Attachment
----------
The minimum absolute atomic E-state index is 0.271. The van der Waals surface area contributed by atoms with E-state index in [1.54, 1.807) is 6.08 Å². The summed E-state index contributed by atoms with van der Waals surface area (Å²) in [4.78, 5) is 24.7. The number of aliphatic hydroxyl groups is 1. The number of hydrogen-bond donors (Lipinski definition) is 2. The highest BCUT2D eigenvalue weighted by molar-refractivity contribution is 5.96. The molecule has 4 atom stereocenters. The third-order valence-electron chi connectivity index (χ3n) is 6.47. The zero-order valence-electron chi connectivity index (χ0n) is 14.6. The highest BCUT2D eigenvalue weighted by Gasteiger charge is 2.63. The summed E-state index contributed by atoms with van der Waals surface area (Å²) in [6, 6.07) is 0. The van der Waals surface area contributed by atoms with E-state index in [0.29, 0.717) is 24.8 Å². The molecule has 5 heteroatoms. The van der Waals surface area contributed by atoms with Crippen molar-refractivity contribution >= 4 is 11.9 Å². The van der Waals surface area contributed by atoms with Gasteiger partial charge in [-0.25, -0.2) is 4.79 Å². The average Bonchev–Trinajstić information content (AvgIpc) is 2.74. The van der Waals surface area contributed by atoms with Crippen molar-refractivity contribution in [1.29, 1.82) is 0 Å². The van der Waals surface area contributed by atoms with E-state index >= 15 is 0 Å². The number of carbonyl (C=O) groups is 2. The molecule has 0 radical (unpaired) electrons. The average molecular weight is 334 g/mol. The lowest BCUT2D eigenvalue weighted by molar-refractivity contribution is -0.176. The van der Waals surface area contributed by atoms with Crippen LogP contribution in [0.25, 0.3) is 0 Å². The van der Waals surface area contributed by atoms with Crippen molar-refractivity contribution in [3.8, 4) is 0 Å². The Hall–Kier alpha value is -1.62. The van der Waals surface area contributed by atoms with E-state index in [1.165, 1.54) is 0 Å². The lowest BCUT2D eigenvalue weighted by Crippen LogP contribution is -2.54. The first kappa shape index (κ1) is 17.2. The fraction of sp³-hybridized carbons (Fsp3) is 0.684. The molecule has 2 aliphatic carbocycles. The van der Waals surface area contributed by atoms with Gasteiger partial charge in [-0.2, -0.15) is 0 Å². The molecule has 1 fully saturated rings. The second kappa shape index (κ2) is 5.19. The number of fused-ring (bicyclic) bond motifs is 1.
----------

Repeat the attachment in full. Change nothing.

The minimum absolute atomic E-state index is 0.271. The van der Waals surface area contributed by atoms with E-state index in [1.54, 1.807) is 6.08 Å². The summed E-state index contributed by atoms with van der Waals surface area (Å²) in [4.78, 5) is 24.7. The number of aliphatic hydroxyl groups is 1. The number of hydrogen-bond donors (Lipinski definition) is 2. The highest BCUT2D eigenvalue weighted by molar-refractivity contribution is 5.96. The molecule has 4 atom stereocenters. The third-order valence-electron chi connectivity index (χ3n) is 6.47. The zero-order valence-electron chi connectivity index (χ0n) is 14.6. The highest BCUT2D eigenvalue weighted by Gasteiger charge is 2.63. The summed E-state index contributed by atoms with van der Waals surface area (Å²) in [6, 6.07) is 0. The van der Waals surface area contributed by atoms with E-state index in [0.29, 0.717) is 24.8 Å². The molecule has 5 heteroatoms. The van der Waals surface area contributed by atoms with Crippen molar-refractivity contribution >= 4 is 11.9 Å². The van der Waals surface area contributed by atoms with Gasteiger partial charge in [-0.25, -0.2) is 4.79 Å². The average Bonchev–Trinajstić information content (AvgIpc) is 2.74. The van der Waals surface area contributed by atoms with Crippen molar-refractivity contribution in [1.29, 1.82) is 0 Å². The van der Waals surface area contributed by atoms with E-state index >= 15 is 0 Å². The number of carbonyl (C=O) groups is 2. The molecule has 0 radical (unpaired) electrons. The average molecular weight is 334 g/mol. The lowest BCUT2D eigenvalue weighted by molar-refractivity contribution is -0.176. The van der Waals surface area contributed by atoms with Crippen LogP contribution in [0.25, 0.3) is 0 Å². The van der Waals surface area contributed by atoms with Crippen molar-refractivity contribution in [3.8, 4) is 0 Å². The Hall–Kier alpha value is -1.62. The van der Waals surface area contributed by atoms with E-state index in [1.165, 1.54) is 0 Å². The lowest BCUT2D eigenvalue weighted by Crippen LogP contribution is -2.54. The first kappa shape index (κ1) is 17.2. The fraction of sp³-hybridized carbons (Fsp3) is 0.684. The molecule has 2 aliphatic carbocycles. The van der Waals surface area contributed by atoms with Gasteiger partial charge in [-0.2, -0.15) is 0 Å². The molecule has 1 fully saturated rings. The second kappa shape index (κ2) is 5.19. The number of fused-ring (bicyclic) bond motifs is 1.